Bangladesh retail pact prompts hope for real change
Major clothiers pledge to monitor work conditions after garment factory collapse
A handful of some of the world's largest retailers signing binding commitments about their supply chains in Bangladesh has many watchers hopeful the country will finally see real change in its growing garment industry.
On Tuesday, Loblaw Companies Limited, which owns the Joe Fresh brand of affordable clothing, became the latest company to put its name to a five-year pact that requires retailers that use Bangladeshi garment factories to make their products to conduct safety inspections, be more transparent about work conditions and promise to pay for regular factory repairs and maintenance.
Loblaw joins other major apparel companies, including H&M, Primark, Inditex, owner of the Zara brand, Tesco and C&A, who announced their co-operation on Monday.
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Designers such as Tommy Hilfiger and Calvin Klein have also joined the movement, which is being spearheaded by international labour lobby group IndustriALL Global Union.
The move is a reaction to the tragedy earlier this month where more than 1,000 workers at a factory in Bangladesh died when the building collapsed.
'Everybody has to lead'—York University professor Ananya Mukherjee-Reed
Primark and Canadian chain Joe Fresh , each of which are controlled by the Weston family, are two of a small number of retailers that have publicly come out and acknowledged that their garments were being made in the facility.
Reaction in the Western world has been swift, with petitions signed, boycotts promised and calls for change. But observers say responses like that often come in the wake of tragedies, but only in rare cases do they lead to genuine change down the line.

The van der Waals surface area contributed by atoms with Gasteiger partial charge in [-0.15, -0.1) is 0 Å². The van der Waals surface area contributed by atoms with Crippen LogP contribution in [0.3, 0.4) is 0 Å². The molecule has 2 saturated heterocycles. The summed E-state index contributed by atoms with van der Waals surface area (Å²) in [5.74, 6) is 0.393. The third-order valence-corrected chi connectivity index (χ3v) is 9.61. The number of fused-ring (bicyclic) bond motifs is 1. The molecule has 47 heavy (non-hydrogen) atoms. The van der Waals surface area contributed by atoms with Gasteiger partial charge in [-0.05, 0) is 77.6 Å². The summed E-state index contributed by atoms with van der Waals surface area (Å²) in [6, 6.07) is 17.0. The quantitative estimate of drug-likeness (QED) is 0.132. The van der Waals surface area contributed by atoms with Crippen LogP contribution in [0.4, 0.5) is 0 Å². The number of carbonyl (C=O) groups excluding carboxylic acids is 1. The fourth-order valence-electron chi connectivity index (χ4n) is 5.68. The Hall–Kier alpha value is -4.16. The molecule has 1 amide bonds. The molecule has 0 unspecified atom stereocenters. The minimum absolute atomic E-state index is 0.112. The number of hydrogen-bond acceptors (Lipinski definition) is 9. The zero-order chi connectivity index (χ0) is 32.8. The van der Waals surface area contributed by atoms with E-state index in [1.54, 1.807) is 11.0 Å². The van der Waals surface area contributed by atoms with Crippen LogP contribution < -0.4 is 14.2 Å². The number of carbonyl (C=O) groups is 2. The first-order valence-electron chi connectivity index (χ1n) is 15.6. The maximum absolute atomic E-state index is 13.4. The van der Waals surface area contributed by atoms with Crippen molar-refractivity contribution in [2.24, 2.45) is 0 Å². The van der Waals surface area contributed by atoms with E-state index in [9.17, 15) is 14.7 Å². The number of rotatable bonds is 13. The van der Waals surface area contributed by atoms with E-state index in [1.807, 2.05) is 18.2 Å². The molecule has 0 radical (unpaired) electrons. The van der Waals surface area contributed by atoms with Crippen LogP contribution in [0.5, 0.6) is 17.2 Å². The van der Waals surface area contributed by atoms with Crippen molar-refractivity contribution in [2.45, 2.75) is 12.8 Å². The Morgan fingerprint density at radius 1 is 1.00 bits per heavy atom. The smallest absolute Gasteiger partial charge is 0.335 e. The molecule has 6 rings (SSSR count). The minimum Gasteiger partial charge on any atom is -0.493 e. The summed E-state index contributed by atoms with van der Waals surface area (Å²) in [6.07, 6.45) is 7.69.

A factory fire in Bangladesh as recently as last November killed more than 100 workers. There, too, change was promised, but little was done in terms of real progress.
York University professor Ananya Mukherjee-Reed is optimistic, however, that this time real changes might be in the offing. That's because the presence of major influential retailers is an encouraging sign, she says.
"It's a very good development to ensure this is actually put into place and is monitored in a way that is real," she said in an interview with CBC News.
Mukherjee-Reed says focus on Bangladesh has been strong enough and sustained enough this time to see it through. But consumers aren't completely absolved of responsibility, she says.
"Everybody has to lead," she says. "Everybody who has an interest, and that is all of us."
Other retailers and manufacturers — most notably Disney — have responded by pulling out of the country entirely. But some say that option isn't ideal, as it would simply keep unscrupulous factory owners outside the gaze of the international business community. There are also fears that any such widespread move would lead to job losses.
"Any work is better than no work," says Syed Sultan Uddin Ahmmed of the Bangladesh Institute of Labour Studies "[But] I think we should shift from that."
"Decent work is the right of the citizens, all the citizens." he said.
Canadian grocer Loblaw, which owns Joe Fresh, said in a statement last month it is committed to working with manufacturers in the country to effect change. On Monday, H&M echoed the sentiment that more can be achieved by staying in the country than pulling out.
"Our strong presence in Bangladesh gives us the opportunity to contribute to the improvement of the lives of hundreds of thousands of people and contribute to the community's development," H&M spokeswoman Helena Hermersson said in a statement.
"This agreement is exactly what is needed to finally bring an end to the epidemic of fire and building disasters that have taken so many lives in the garment industry in Bangladesh," said Scott Nova, executive director of the Worker Rights Consortium, a worker rights group that had been one of the organizations pushing for the agreement.
It's a common belief that the simple act of paying workers more could go a long way towards easing the pain of vulnerable workers in the developing world. But the reality is not so simple, Mukherjee-Reed says.
The wages paid to workers in garment factories sometimes make up only one per cent of the price tag of an item of clothing, so there's capacity to raise wages without onerous price increases. But without a commitment to monitor conditions on the ground, there's no guarantee that any price hike would play out in higher wages or better conditions for workers themselves.
"We need to work with them and see in what way we can support those struggles," she said.
"Consumers should remain not only consumers but become active citizens."